Monday, August 20, 2012

Heading to Peru


Water engineer Ian Toohey's work environment is about to change. Ian and his wife Amanda are flying to Lima, Peru to work with the Peace Corps. Ian said goodbye to his coworkers in Garver's Norman, Oklahoma office last Friday. He provided the Garver blog with some thoughts about his next adventure, and all of us at Garver wish him well. We're proud of you, Ian!
We'll be serving in Peru for the next 27 months. I will be serving as a water and sanitation engineer, working on community-scale projects ranging from water supply development to proper waste disposal and including some environmental and point-of-use treatment projects. My wife will be a community health promoter, working on health curriculum in schools and homes to encourage proper sanitation, prenatal health, and reproductive health.
Our decision was largely motivated by our belief in the importance of international service. It is the mission of Peace Corps Volunteers to facilitate a cultural exchange between our communities here in the U.S. and those abroad. My wife Amanda and I hope to be positive representatives of American culture and values to the Peruvian people, and to bring home our experiences to share with our neighbors here in the U.S. Also, we see this as an exciting adventure, a chance to broaden our horizons and have a memorable experience that will have an impact on the rest of our lives.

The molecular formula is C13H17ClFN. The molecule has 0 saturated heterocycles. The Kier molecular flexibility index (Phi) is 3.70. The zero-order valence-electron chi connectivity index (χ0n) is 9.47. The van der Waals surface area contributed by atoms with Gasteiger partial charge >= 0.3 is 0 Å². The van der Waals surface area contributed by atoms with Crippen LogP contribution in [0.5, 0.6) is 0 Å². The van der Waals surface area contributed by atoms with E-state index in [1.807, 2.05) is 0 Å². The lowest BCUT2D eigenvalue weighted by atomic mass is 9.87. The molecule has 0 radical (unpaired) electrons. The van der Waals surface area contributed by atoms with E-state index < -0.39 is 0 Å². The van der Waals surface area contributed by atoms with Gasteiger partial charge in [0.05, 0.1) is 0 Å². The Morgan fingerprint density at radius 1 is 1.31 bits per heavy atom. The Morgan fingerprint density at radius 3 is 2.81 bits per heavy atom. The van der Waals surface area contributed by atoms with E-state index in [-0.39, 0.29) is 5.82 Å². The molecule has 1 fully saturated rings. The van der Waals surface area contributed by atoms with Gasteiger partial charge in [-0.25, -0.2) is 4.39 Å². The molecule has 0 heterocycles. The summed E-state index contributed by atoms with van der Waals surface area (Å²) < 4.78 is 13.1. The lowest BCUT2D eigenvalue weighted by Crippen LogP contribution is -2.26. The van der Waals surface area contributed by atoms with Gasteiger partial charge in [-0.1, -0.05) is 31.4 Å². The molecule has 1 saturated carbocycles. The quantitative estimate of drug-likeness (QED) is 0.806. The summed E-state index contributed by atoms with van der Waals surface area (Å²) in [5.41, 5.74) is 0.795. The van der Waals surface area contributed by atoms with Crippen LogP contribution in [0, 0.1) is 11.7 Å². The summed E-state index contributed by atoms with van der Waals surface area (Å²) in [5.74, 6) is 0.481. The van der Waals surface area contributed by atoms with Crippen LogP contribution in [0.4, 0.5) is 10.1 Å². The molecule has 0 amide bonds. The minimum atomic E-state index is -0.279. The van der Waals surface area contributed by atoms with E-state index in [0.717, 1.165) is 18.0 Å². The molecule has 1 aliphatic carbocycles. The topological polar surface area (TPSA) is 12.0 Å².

My experience at Garver has greatly expanded my knowledge base and confidence in design and project execution, both on paper and in construction. I've had the opportunity to work on a wide range of projects while with Garver and have also gained experience in project administration and construction management, all of which will translate into the type of work I'll be doing in Peru. The circumstances and constraints will be different, but the engineering approach I've developed as a Garver employee will still be applicable.
I have greatly appreciated the experience I've had at Garver, and the support I've received during the long process of becoming a Peace Corps volunteer. I acknowledge the investment that Garver made in me as an employee, and I hope to honor that investment by serving in a way that brings credit to Garver, my profession as an engineer, and my country.

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